The Abatement Process in Massachusetts isn't overly complicated.  Let's talk about what they are, and what to do if you're thinking the town is asking a bit too much from your wallet.  As always, this is not legal advice about what to do, as I am not an attorney, but it should give you a good overview of how the system works, and give you insights as to what your next steps are. 

What is an Abatement and What is an Assessment?

I often find that folks aren't clear on the terms that are used by the town offices, and getting the vocabulary out of the way is important to de-mystifying the process. We'll start with the assessment.  A town's assessment is their stated value of your home.  You can read more about a town's assessment at the link, but there are some key things to keep in mind.  The first, and most important, is that an assessment is NOT A MARKET VALUE of your home, although it is often related to that value in some way.  When we say market value, we generally mean "today's value" but an assessment is often an estimated value in the past, often 6 months or even 24 months in the past. Also, an assessment is NOT AN APPRAISAL.  An appraisal is usually the process to get the market value.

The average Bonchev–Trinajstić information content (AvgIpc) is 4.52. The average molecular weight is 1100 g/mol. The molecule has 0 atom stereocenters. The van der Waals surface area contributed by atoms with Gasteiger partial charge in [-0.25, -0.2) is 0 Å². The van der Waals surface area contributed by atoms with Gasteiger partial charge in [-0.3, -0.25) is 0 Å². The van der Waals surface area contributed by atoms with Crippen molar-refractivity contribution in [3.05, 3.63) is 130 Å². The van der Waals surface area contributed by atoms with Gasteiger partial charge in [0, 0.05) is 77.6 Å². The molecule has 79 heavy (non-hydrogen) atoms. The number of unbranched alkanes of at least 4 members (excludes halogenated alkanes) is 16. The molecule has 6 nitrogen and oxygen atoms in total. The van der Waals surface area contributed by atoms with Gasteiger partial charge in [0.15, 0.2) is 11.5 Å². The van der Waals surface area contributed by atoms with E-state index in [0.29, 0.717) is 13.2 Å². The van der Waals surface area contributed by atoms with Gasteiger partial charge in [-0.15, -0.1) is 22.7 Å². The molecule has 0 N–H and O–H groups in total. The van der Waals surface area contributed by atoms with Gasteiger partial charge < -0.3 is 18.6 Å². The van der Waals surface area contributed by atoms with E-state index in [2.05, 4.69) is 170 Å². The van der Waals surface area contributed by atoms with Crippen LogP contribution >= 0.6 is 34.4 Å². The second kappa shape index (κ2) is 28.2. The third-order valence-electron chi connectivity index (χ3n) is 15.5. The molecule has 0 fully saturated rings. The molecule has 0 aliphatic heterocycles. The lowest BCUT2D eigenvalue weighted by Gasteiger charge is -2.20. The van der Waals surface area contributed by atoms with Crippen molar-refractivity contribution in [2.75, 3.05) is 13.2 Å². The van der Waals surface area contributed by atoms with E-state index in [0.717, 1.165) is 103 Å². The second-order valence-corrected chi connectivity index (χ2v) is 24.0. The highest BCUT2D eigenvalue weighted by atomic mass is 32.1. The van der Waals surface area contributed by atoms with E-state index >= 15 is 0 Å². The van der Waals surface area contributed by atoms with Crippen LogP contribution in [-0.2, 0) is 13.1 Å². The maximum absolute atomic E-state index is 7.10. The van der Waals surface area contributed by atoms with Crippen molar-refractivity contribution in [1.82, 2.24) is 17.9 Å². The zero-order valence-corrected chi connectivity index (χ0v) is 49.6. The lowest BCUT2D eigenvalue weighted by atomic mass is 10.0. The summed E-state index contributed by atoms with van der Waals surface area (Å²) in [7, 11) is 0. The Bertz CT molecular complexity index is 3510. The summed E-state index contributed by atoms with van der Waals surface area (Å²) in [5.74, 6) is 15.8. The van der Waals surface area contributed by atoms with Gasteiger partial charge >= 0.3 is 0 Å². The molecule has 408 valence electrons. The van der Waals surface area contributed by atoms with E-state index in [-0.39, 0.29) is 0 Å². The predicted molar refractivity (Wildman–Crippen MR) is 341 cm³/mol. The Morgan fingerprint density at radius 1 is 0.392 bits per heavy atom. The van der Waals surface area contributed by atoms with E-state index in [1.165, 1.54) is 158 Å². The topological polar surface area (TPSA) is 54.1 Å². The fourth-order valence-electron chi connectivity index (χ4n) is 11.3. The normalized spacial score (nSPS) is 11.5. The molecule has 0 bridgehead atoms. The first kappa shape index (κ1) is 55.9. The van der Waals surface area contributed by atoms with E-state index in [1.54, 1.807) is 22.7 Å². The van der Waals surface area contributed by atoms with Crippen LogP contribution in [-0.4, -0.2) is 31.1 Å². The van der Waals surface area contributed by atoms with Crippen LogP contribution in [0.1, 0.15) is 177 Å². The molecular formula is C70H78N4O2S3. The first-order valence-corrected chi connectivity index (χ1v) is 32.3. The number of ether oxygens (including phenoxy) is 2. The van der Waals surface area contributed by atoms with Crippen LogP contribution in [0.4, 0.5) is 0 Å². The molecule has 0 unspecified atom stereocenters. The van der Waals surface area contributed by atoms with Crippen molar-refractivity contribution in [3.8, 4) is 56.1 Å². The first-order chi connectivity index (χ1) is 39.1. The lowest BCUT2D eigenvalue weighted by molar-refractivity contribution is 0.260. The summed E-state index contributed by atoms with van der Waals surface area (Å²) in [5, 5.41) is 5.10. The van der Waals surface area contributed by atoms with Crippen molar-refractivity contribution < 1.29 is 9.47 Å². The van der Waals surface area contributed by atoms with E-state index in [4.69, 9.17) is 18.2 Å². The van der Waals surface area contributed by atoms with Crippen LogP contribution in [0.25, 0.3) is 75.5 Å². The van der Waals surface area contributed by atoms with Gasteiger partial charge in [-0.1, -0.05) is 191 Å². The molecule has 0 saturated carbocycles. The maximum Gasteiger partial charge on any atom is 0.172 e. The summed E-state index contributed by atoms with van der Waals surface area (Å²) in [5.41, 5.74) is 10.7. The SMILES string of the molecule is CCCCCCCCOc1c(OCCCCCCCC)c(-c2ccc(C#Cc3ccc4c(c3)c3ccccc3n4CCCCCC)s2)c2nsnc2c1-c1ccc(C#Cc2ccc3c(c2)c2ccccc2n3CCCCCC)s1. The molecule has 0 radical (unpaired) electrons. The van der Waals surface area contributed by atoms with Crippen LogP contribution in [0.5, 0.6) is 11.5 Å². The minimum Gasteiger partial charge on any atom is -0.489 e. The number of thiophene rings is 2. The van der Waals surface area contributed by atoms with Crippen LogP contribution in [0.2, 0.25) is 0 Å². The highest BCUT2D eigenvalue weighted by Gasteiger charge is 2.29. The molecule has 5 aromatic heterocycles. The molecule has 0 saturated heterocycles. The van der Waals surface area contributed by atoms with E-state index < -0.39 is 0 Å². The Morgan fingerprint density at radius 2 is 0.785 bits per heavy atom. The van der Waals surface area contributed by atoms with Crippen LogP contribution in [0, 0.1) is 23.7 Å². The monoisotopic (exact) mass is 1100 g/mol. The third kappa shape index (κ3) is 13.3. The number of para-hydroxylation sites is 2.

The reasons towns have assessments is to collect taxes.  An assessment is used to place a value on the property RELATIVE to other properties at that same point in time (which is in the past!).  It's goal is to be "fair", more than it is to be accurate, although it tries to be both.  

An Abatement is a formal request, by the Tax Payer, to not pay their taxes because they feel their assessment is to high.  Note, you can't appeal your taxes  - you can only appeal the amount that the town has assessed your home, which is the basis for how they calculate your taxes. 

How are Assessments Calculated?

Assessments are calculated, generally, by simple computer programs that most towns have in their offices.  Using recent sale data and property data as inputs, they calculate assessments for homes that haven't sold in a while. A good assessor, who tweaks the program for local variables, can have a very accurate model for the properties in the town.  But the system is far from perfect, which is why homeowners are allowed to file abatements.

How do I Know If My Assessment is Too High?

If you haven't bought your home in a long time, you may not know.  It is not easy to determine what your home is "actually" worth (and Zillow is often of minimal help). Although most homes are assessed accurate, some are not, and there are some warning signs you can watch. In my experience, properties that have a permanent material issue - like a really steep driveway - tend to be properly assessed around a purchase, but over time, tend to gravitate away from the correct assessment as they get muddled in with homes that do not have the same material issue.

Bottom line, be friends with your local realtor, and stay on top of your homes market value. Then watch your tax bill and watch the assessment number.  If the assessment is clearly over market value, it may be time to file an abatement.

When Should I File an Abatement?